A Shift to Data Maintenance
The maritime industry started veering toward electronic-first navigation in 2009, when the International Maritime Organization (IMO) required all merchant ships to use an Electronic Chart Display and Information System (ECDIS) to comply with chapter V of the International Convention for the Safety of Life at Sea, an international maritime treaty.
“Most hydrographic offices are structured around building traditional paper nautical charts. They spend a lot of their time, money, and energy on those,” Greene explained. “And with that mandate from the IMO, coupled with increased reliance on modern electronic systems, paper charts are essentially becoming the backup.”
There is still a place for paper charts, however, especially if a ship’s electronic system fails—which happens more often than most people think, according to Maltais.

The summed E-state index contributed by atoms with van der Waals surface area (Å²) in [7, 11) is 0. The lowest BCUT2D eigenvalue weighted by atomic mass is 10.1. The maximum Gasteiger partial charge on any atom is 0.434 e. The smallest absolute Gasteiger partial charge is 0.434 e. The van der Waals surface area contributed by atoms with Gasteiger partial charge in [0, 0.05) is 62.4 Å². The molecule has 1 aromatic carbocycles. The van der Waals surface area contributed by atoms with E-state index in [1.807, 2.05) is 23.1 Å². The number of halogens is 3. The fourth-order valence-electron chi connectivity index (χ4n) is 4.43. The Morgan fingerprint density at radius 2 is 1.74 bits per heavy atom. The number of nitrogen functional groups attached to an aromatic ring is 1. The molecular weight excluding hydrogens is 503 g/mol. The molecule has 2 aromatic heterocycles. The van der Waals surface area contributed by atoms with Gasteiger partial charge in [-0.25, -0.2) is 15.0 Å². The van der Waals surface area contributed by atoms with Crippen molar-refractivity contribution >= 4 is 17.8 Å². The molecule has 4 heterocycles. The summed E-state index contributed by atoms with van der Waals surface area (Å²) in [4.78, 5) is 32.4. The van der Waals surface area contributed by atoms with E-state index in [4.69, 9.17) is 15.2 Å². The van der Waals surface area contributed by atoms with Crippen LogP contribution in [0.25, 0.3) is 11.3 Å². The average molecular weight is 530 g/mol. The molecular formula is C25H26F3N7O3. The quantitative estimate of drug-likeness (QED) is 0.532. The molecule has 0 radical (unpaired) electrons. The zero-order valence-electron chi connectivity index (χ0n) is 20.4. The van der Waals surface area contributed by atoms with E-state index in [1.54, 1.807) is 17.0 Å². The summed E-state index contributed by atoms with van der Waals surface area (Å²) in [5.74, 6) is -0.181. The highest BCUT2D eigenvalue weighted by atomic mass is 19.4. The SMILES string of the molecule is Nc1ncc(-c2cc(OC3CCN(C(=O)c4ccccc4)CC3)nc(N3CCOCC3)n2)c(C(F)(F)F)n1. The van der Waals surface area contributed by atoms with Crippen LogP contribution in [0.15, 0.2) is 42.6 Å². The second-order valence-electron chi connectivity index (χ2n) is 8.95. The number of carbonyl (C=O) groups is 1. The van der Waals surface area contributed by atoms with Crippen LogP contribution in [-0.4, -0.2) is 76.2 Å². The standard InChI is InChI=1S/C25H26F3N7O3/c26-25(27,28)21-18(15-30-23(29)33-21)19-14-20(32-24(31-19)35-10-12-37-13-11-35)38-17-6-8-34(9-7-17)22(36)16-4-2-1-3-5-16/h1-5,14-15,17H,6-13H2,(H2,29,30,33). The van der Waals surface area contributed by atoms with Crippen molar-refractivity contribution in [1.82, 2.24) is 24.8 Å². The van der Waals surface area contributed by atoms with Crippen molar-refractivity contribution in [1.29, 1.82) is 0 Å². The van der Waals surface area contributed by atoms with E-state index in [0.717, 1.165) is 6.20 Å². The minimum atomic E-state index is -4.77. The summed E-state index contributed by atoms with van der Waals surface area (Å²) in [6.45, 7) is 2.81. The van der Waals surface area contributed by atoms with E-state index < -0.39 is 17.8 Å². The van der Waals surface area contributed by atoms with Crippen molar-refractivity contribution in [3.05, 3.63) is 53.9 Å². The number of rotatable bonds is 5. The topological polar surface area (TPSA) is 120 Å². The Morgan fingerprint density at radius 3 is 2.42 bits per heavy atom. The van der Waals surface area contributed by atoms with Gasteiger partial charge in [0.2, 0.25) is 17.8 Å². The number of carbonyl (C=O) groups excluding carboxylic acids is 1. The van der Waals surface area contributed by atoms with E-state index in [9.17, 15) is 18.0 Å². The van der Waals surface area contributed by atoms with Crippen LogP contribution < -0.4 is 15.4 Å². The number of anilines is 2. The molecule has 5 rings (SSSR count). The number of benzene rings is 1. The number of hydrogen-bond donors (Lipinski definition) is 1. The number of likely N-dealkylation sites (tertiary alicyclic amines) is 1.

“Hydrographic offices still need to produce them,” said Greene, “but they can’t afford to have their entire organization built around making traditional cartographic paper products.”
So the focus is shifting to curating and maintaining the vector data used to make ENCs rather than designing paper charts. This will also help the maritime industry more robustly embrace new international data standards, including the S-100 universal hydrographic data model and the S-101, the new product specification for ENCs. Both of these, along with the S-57 data standard—what’s currently used for ENC production—also contribute to building what’s known as a Marine Spatial Data Infrastructure (MSDI), which will help agencies all over the world share hydrographic data and services at national and regional levels.
“With an MSDI, countries can use the content they’ve already created to enable a future where their manual work can add repeatable value rather than product-by-product value,” said Noll. “They can set up the pattern, automate that pattern, and then focus on the data rather than trying to create the pretty-picture products of the past, which took a lot of time per product.”
Charts on Demand